C. Grimaldis Projects is pleased to present Sinuous, a solo presentation by Boston-based artist Tara Sellios. New photographs from the artist’s Testimony series accompany watercolor and ink drawings from yearlong project The Seven Woes: in total, twelve tableaux of organic relics in which life and death inhabit the same moment.

These two series primarily feature snake skeletons ringed by winged insects in flight. The exhibition’s title derives its origin from the Latin word sinus, meaning “a bend” having many lithe and supple turns. Sinuous describes a kind of cold-blooded undulation; an inhuman bending of the spine.

Presented like curios, six feverish sketches live under glass. Sellios’ drawings insinuate a writhing movement, acting as visualizations of the arrested motion in her photography. Somewhere between hallucinogenic field drawings or diaristic records of a vision, these highly personal objects are referents for scenes staged in the artist’s studio. Snake bones are broken, weathered in dirt and reassembled into elaborate curves. Brittle insects are rehydrated in water, their wings spread to dry. Sellios arranges these memento mori according to a personal logic: a desire to harness the literal matter of morbidity.

The rich chromogenic prints that document these still-life dioramas echo the light and shadow of 17th century Vanitas paintings, in which glorious half-decaying objects were depicted as reminders of the brevity of life and the inevitability of death. This Dutch tradition takes its name from the Latin noun meaning emptiness: a nod to early Christianity’s belief in the futility of earthly goods. Testimony and The Seven Woes take their titles from Biblical cues which reference miracles and foretellings. Here, elements of the natural world appear to possess a supernatural force— at once defying death and acting as a reminder of it. Locusts recall Old Testament plagues; snakes are theological symbols of hubristic power; moths are a destructive species. Sellios seduces us, fixating our gaze on a cycle that transcends worldly pursuits even as it is grounded in the soil: that decay begets fertilization which begets life.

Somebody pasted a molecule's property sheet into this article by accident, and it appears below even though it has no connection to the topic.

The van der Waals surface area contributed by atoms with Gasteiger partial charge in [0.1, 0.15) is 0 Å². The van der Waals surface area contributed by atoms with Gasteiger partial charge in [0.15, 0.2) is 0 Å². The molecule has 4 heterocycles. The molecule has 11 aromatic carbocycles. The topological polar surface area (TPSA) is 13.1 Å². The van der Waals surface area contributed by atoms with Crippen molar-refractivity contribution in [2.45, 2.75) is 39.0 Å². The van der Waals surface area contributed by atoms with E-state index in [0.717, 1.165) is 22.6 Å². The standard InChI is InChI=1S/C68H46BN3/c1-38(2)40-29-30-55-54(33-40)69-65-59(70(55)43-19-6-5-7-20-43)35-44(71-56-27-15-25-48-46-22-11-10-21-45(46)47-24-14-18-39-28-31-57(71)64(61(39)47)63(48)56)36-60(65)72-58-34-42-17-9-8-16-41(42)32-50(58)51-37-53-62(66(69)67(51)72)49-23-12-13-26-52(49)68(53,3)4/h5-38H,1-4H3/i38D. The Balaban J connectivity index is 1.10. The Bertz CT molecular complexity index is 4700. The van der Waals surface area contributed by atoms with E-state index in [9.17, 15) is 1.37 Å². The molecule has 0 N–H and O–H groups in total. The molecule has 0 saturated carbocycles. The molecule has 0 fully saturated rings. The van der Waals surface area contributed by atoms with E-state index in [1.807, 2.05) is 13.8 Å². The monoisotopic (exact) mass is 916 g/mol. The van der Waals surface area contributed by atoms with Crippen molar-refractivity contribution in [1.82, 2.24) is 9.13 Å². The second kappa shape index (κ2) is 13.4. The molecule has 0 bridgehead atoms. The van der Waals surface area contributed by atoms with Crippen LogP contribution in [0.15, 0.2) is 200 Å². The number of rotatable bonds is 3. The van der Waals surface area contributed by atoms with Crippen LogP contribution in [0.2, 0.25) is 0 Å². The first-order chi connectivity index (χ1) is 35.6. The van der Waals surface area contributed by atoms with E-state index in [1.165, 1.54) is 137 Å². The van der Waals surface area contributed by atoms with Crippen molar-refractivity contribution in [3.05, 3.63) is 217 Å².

Tara Sellios (b. 1987, Boston) received her BFA in photography with a minor in art history from the Art Institute of Boston in 2010. Recent solo exhibitions include Testimony at Blue Sky Gallery, Portland and Luxuria at Gallery Kayafas, Boston. She is a Massachusetts Cultural Council fellowship recipient and was named an emerging photographer to watch by Art New England magazine. Tara is represented by Gallery Kayafas. This will be her first exhibition in Baltimore.